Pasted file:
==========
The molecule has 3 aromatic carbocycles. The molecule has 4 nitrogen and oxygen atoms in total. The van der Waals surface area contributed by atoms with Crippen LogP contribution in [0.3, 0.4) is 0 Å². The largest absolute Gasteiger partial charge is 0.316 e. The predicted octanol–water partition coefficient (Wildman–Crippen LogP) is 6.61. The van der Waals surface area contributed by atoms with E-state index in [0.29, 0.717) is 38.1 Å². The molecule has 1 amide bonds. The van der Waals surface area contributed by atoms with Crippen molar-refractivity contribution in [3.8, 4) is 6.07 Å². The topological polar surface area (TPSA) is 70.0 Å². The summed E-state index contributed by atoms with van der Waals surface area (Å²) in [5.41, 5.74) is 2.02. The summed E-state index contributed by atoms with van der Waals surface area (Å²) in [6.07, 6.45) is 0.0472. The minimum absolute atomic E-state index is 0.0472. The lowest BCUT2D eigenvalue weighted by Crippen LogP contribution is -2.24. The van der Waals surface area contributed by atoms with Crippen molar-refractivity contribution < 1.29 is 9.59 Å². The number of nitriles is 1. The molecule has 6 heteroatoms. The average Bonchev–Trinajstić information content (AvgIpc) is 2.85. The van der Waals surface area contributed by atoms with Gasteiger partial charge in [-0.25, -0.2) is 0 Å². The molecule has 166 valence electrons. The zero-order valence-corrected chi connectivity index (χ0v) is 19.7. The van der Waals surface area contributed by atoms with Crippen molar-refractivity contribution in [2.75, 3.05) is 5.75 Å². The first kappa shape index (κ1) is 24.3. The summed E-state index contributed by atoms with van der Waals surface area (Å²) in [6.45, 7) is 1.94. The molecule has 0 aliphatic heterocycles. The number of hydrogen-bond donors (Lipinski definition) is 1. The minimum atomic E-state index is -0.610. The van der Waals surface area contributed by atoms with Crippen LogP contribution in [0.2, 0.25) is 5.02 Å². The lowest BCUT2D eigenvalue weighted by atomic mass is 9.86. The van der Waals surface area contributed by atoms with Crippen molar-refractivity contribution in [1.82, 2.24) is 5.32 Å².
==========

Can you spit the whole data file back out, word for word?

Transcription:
The molecule has 3 aromatic carbocycles. The molecule has 4 nitrogen and oxygen atoms in total. The van der Waals surface area contributed by atoms with Crippen LogP contribution in [0.3, 0.4) is 0 Å². The largest absolute Gasteiger partial charge is 0.316 e. The predicted octanol–water partition coefficient (Wildman–Crippen LogP) is 6.61. The van der Waals surface area contributed by atoms with E-state index in [0.29, 0.717) is 38.1 Å². The molecule has 1 amide bonds. The van der Waals surface area contributed by atoms with Crippen molar-refractivity contribution in [3.8, 4) is 6.07 Å². The topological polar surface area (TPSA) is 70.0 Å². The summed E-state index contributed by atoms with van der Waals surface area (Å²) in [5.41, 5.74) is 2.02. The summed E-state index contributed by atoms with van der Waals surface area (Å²) in [6.07, 6.45) is 0.0472. The minimum absolute atomic E-state index is 0.0472. The lowest BCUT2D eigenvalue weighted by Crippen LogP contribution is -2.24. The van der Waals surface area contributed by atoms with Crippen molar-refractivity contribution < 1.29 is 9.59 Å². The number of nitriles is 1. The molecule has 6 heteroatoms. The average Bonchev–Trinajstić information content (AvgIpc) is 2.85. The van der Waals surface area contributed by atoms with Gasteiger partial charge in [-0.25, -0.2) is 0 Å². The molecule has 166 valence electrons. The zero-order valence-corrected chi connectivity index (χ0v) is 19.7. The van der Waals surface area contributed by atoms with Crippen molar-refractivity contribution in [2.75, 3.05) is 5.75 Å². The first kappa shape index (κ1) is 24.3. The summed E-state index contributed by atoms with van der Waals surface area (Å²) in [6.45, 7) is 1.94. The molecule has 0 aliphatic heterocycles. The number of hydrogen-bond donors (Lipinski definition) is 1. The minimum atomic E-state index is -0.610. The van der Waals surface area contributed by atoms with Crippen LogP contribution in [0.2, 0.25) is 5.02 Å². The lowest BCUT2D eigenvalue weighted by atomic mass is 9.86. The van der Waals surface area contributed by atoms with Crippen molar-refractivity contribution in [1.82, 2.24) is 5.32 Å².